Committee of the Whole centers on COVID-19 impact

NILES — Local budgetary concerns took center stage immediately following Monday’s regularly scheduled city council meeting.

The city council convened for a Committee of the Whole on Zoom to hear about COVID-19’s impact on the municipal finances.

On May 1, the city laid off 10 employees in preparing the city for its predicted future of reduced finances. On Monday evening, City Administrator Ric Huff presented information he had received from the Michigan Economic Forecast on Federal, State of Michigan and city impacts that COVID-19 was currently having. The impacts have both immediate and long-term considerations that Huff presented.

“We are the point that services are going to be impacted and I think people are going to have to get used to things taking a little longer to get done,” Huff said at the close of the meeting. “We just simply won’t have the staff and the manpower to do it.”

Huff presented information and informational PowerPoint slides from the Gabriel Ehrlich, director of Research Seminar in Quantitative Economics at University of Michigan, Bethany Wicksall, director of Legislative and External Affairs at State Budget Office in Michigan, Eric Walcott, government and public policy specialist at Michigan State University Extension and from the city of Niles own budget.

“Here’s where we are at in the city of Niles,” Huff said. “Prior to COVID-19, our general fund revenues were estimated to be $7.9 million, and our expenses were estimated to be $7.9 million. We had a very small budgeting threshold there where we had about $20,000 for something to go wrong. Unfortunately, something went very wrong with COVID-19.”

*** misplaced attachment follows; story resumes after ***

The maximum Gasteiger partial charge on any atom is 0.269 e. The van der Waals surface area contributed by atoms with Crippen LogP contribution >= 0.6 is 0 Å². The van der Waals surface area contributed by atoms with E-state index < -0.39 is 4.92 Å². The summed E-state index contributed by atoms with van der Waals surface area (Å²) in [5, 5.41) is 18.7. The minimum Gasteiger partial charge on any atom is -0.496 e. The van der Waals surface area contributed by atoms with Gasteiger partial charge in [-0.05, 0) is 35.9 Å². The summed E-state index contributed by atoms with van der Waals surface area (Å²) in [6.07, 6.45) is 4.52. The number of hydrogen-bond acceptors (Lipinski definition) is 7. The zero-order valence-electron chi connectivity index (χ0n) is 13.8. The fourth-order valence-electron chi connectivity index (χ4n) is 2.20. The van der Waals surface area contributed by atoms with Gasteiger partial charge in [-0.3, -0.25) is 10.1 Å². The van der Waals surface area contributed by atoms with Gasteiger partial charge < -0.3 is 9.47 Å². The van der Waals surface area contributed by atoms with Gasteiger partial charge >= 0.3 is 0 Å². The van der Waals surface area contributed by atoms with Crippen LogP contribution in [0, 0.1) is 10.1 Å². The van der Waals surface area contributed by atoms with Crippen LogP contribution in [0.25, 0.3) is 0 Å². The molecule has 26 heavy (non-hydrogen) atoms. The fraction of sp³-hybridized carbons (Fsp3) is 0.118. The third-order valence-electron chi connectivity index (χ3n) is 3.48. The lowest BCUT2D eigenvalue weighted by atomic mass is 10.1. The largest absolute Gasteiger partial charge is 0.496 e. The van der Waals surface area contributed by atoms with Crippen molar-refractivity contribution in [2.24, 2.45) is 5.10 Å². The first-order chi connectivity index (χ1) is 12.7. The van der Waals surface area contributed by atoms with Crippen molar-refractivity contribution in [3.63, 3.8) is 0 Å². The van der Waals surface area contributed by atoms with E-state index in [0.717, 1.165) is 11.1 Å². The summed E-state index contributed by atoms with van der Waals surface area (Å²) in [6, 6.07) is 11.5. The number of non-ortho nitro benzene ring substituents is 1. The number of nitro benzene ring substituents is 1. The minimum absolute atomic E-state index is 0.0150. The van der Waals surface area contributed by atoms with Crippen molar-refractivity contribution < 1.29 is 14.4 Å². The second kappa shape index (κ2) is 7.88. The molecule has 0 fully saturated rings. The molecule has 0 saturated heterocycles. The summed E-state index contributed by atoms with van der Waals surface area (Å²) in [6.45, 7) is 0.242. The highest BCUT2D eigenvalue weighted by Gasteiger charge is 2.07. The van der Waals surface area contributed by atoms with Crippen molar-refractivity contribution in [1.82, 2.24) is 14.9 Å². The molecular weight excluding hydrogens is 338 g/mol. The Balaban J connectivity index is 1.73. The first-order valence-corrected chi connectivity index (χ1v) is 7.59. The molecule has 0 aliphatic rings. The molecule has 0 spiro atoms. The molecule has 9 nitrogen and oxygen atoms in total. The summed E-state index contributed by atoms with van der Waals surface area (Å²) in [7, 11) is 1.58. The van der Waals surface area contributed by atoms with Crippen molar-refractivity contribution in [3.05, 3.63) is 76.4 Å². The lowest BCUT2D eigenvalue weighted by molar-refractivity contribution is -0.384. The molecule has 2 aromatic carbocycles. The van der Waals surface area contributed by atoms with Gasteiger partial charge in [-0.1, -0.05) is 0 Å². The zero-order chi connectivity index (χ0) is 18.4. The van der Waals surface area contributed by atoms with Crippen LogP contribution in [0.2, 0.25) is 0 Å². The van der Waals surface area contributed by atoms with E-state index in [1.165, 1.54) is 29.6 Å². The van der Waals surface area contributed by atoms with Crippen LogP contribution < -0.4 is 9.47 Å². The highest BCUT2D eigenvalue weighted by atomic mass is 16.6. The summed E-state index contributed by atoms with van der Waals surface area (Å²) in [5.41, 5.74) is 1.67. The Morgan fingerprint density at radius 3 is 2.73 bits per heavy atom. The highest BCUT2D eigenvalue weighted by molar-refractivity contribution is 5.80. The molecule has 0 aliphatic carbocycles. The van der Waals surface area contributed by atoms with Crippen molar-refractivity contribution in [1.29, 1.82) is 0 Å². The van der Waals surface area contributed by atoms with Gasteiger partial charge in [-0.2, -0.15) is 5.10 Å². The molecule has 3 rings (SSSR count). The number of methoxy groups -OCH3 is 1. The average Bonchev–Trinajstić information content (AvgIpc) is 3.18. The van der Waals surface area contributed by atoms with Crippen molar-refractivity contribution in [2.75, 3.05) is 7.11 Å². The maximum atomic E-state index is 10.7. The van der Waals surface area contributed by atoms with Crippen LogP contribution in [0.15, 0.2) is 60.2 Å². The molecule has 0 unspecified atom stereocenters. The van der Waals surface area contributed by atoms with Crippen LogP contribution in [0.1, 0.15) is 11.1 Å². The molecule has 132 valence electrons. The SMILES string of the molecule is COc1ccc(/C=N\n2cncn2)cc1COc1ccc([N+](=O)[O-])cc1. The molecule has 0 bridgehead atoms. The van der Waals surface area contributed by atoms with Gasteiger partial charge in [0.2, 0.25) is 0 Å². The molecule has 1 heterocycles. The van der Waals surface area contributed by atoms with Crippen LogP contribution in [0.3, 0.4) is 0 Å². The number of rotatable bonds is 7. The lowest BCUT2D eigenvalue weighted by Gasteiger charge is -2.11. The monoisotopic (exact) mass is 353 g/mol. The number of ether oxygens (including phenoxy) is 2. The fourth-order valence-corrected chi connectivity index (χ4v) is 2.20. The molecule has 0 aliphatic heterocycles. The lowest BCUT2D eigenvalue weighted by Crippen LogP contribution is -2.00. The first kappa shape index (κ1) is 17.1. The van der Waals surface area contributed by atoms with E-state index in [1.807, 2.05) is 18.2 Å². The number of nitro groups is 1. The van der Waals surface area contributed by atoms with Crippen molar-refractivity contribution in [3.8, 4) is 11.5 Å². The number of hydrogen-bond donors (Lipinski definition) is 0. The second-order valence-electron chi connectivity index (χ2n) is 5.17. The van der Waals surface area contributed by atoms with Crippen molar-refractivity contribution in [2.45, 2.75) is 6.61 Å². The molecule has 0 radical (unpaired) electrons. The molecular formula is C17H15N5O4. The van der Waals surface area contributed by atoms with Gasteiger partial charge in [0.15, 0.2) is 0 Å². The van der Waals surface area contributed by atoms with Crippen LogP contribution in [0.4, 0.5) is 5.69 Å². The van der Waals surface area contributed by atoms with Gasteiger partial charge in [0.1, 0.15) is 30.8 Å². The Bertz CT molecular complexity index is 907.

Huff explained that the general fund budget comes from 2 percent of the state’s sales taxes. Of the 6 percent sales tax charged in Michigan, 2 percent of it is collected and redistributed to municipalities.

“The total state’s budget, by $58.7 billion, the piece that we really have to pay a lot of attention to right now is the general fund at $10.6 billion,” Huff said as he addressed the state level.

Of that $10.6 billion, the state is estimating a cut of a little bit more than half. The state predicts a reduction of between five and seven billion dollars over the next five months to the state’s general fund.

“The state did take some proactive steps following the Great Recession,” Huff said. “Right now, there is about $1.2 billion, but that is a small number when you really think about a $10 billion general fund budget, or a $58 billion dollar budget for the state of Michigan.”

The state of Michigan was a recipient of a $3.1 billion dollar grant from the general CARES act. The state is having some difficulty in figuring out how to allocate it under the restrictions it comes with. The revenue lost cannot be completely replaced by the assistance, and restrictions on the grant do not allow it to be flowed to cities with a population of less than 550,000.

The state’s budget committee will meet Friday to discuss the way forward for state finances, which will provide guidance for municipalities like Niles.

Huff said the city of Niles was seeing utility sales down as well, with large consumers offline due to COVID-19 mandated closures.

With budgeting for the fiscal year and for the next year to come, Huff said that the city had discontinued capital purchases, reduced to essential spending only at this time and sought department budget reductions of about 10 percent within the city. Huff said that the city had limited employee layoffs and tried to reassign employees to limit a financial impact to the general fund.

Huff also said that marijuana tax dollars would likely be used to supplement losses at the state level first, and the city might see some locally by 2022.

“It is day to day, week to week, continually changing data, continually changing information, continually morphing executive orders,” Huff said. “We are really trying to do what we can to keep things in operation.”

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